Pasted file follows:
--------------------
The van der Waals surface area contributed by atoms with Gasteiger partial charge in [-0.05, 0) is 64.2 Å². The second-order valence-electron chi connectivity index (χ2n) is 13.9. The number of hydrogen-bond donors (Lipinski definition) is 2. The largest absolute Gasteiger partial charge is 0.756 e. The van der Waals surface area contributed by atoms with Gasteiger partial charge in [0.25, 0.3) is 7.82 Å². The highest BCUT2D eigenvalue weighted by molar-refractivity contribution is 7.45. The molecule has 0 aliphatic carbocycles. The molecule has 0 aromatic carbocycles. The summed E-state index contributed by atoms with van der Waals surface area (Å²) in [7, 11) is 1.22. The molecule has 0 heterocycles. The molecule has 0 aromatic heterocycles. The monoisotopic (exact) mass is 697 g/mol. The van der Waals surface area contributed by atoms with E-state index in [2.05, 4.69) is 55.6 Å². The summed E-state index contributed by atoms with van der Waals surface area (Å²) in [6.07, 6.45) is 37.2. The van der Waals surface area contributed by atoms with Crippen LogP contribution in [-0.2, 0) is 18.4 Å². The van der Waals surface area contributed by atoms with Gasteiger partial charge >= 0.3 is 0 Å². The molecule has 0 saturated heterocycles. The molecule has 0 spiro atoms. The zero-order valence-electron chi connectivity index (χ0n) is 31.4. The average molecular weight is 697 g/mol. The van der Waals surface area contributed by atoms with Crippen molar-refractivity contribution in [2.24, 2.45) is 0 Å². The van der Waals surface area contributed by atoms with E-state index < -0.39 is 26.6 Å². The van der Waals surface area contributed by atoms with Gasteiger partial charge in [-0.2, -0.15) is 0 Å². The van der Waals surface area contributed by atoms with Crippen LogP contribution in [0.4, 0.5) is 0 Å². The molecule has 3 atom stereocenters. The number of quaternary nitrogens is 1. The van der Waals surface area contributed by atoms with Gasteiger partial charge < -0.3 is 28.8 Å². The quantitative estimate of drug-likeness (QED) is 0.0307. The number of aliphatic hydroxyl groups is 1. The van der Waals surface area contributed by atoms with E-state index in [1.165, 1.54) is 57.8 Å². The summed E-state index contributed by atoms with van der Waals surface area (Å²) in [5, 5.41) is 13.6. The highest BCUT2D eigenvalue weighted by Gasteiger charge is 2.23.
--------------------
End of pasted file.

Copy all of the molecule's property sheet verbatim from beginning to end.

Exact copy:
The van der Waals surface area contributed by atoms with Gasteiger partial charge in [-0.05, 0) is 64.2 Å². The second-order valence-electron chi connectivity index (χ2n) is 13.9. The number of hydrogen-bond donors (Lipinski definition) is 2. The largest absolute Gasteiger partial charge is 0.756 e. The van der Waals surface area contributed by atoms with Gasteiger partial charge in [0.25, 0.3) is 7.82 Å². The highest BCUT2D eigenvalue weighted by molar-refractivity contribution is 7.45. The molecule has 0 aliphatic carbocycles. The molecule has 0 aromatic carbocycles. The summed E-state index contributed by atoms with van der Waals surface area (Å²) in [7, 11) is 1.22. The molecule has 0 heterocycles. The molecule has 0 aromatic heterocycles. The monoisotopic (exact) mass is 697 g/mol. The van der Waals surface area contributed by atoms with E-state index in [2.05, 4.69) is 55.6 Å². The summed E-state index contributed by atoms with van der Waals surface area (Å²) in [6.07, 6.45) is 37.2. The van der Waals surface area contributed by atoms with Crippen LogP contribution in [-0.2, 0) is 18.4 Å². The van der Waals surface area contributed by atoms with Gasteiger partial charge >= 0.3 is 0 Å². The molecule has 0 saturated heterocycles. The molecule has 0 spiro atoms. The zero-order valence-electron chi connectivity index (χ0n) is 31.4. The average molecular weight is 697 g/mol. The van der Waals surface area contributed by atoms with Crippen molar-refractivity contribution in [2.24, 2.45) is 0 Å². The van der Waals surface area contributed by atoms with E-state index < -0.39 is 26.6 Å². The van der Waals surface area contributed by atoms with Gasteiger partial charge in [-0.2, -0.15) is 0 Å². The van der Waals surface area contributed by atoms with Crippen LogP contribution in [0.4, 0.5) is 0 Å². The molecule has 3 atom stereocenters. The number of quaternary nitrogens is 1. The van der Waals surface area contributed by atoms with Gasteiger partial charge < -0.3 is 28.8 Å². The quantitative estimate of drug-likeness (QED) is 0.0307. The number of aliphatic hydroxyl groups is 1. The van der Waals surface area contributed by atoms with E-state index in [1.165, 1.54) is 57.8 Å². The summed E-state index contributed by atoms with van der Waals surface area (Å²) in [5, 5.41) is 13.6. The highest BCUT2D eigenvalue weighted by Gasteiger charge is 2.23.